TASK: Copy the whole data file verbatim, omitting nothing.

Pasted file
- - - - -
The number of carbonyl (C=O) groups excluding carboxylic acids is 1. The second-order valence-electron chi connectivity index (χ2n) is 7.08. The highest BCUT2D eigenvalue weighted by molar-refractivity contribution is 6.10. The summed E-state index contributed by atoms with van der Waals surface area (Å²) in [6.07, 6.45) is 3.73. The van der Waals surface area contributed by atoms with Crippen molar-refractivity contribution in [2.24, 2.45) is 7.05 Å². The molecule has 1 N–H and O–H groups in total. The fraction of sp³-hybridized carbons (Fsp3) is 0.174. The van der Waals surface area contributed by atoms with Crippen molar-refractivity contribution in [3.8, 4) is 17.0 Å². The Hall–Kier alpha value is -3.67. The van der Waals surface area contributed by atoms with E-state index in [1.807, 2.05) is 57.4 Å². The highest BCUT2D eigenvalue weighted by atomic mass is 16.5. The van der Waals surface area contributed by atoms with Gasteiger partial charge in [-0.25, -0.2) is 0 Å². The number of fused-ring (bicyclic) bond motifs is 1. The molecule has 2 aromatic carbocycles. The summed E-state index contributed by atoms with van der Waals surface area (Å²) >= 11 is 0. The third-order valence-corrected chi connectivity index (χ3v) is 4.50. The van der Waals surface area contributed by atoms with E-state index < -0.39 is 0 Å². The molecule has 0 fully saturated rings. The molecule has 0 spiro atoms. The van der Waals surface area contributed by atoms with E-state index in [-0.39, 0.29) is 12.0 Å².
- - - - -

The number of carbonyl (C=O) groups excluding carboxylic acids is 1. The second-order valence-electron chi connectivity index (χ2n) is 7.08. The highest BCUT2D eigenvalue weighted by molar-refractivity contribution is 6.10. The summed E-state index contributed by atoms with van der Waals surface area (Å²) in [6.07, 6.45) is 3.73. The van der Waals surface area contributed by atoms with Crippen molar-refractivity contribution in [2.24, 2.45) is 7.05 Å². The molecule has 1 N–H and O–H groups in total. The fraction of sp³-hybridized carbons (Fsp3) is 0.174. The van der Waals surface area contributed by atoms with Crippen molar-refractivity contribution in [3.8, 4) is 17.0 Å². The Hall–Kier alpha value is -3.67. The van der Waals surface area contributed by atoms with E-state index in [1.807, 2.05) is 57.4 Å². The highest BCUT2D eigenvalue weighted by atomic mass is 16.5. The van der Waals surface area contributed by atoms with Gasteiger partial charge in [-0.25, -0.2) is 0 Å². The number of fused-ring (bicyclic) bond motifs is 1. The molecule has 2 aromatic carbocycles. The summed E-state index contributed by atoms with van der Waals surface area (Å²) >= 11 is 0. The third-order valence-corrected chi connectivity index (χ3v) is 4.50. The van der Waals surface area contributed by atoms with E-state index < -0.39 is 0 Å². The molecule has 0 fully saturated rings. The molecule has 0 spiro atoms. The van der Waals surface area contributed by atoms with E-state index in [-0.39, 0.29) is 12.0 Å².